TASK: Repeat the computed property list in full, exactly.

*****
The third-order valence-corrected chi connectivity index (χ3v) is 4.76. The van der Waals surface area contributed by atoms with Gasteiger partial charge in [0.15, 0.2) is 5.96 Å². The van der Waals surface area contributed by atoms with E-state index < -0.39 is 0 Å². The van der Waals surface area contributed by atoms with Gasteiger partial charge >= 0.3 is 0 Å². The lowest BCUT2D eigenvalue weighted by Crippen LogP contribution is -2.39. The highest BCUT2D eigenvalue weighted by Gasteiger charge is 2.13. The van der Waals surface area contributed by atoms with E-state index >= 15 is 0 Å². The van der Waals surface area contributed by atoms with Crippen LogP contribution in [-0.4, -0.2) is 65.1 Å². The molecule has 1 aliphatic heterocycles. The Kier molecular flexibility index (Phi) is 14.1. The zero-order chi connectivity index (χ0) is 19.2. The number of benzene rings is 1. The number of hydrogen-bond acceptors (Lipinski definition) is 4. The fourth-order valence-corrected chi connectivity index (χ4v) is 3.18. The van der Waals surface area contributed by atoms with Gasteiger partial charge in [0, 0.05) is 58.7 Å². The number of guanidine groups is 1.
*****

The third-order valence-corrected chi connectivity index (χ3v) is 4.76. The van der Waals surface area contributed by atoms with Gasteiger partial charge in [0.15, 0.2) is 5.96 Å². The van der Waals surface area contributed by atoms with E-state index < -0.39 is 0 Å². The van der Waals surface area contributed by atoms with Gasteiger partial charge >= 0.3 is 0 Å². The lowest BCUT2D eigenvalue weighted by Crippen LogP contribution is -2.39. The highest BCUT2D eigenvalue weighted by Gasteiger charge is 2.13. The van der Waals surface area contributed by atoms with E-state index >= 15 is 0 Å². The van der Waals surface area contributed by atoms with Crippen LogP contribution in [-0.4, -0.2) is 65.1 Å². The molecule has 1 aliphatic heterocycles. The Kier molecular flexibility index (Phi) is 14.1. The zero-order chi connectivity index (χ0) is 19.2. The number of benzene rings is 1. The number of hydrogen-bond acceptors (Lipinski definition) is 4. The fourth-order valence-corrected chi connectivity index (χ4v) is 3.18. The van der Waals surface area contributed by atoms with Gasteiger partial charge in [0, 0.05) is 58.7 Å². The number of guanidine groups is 1.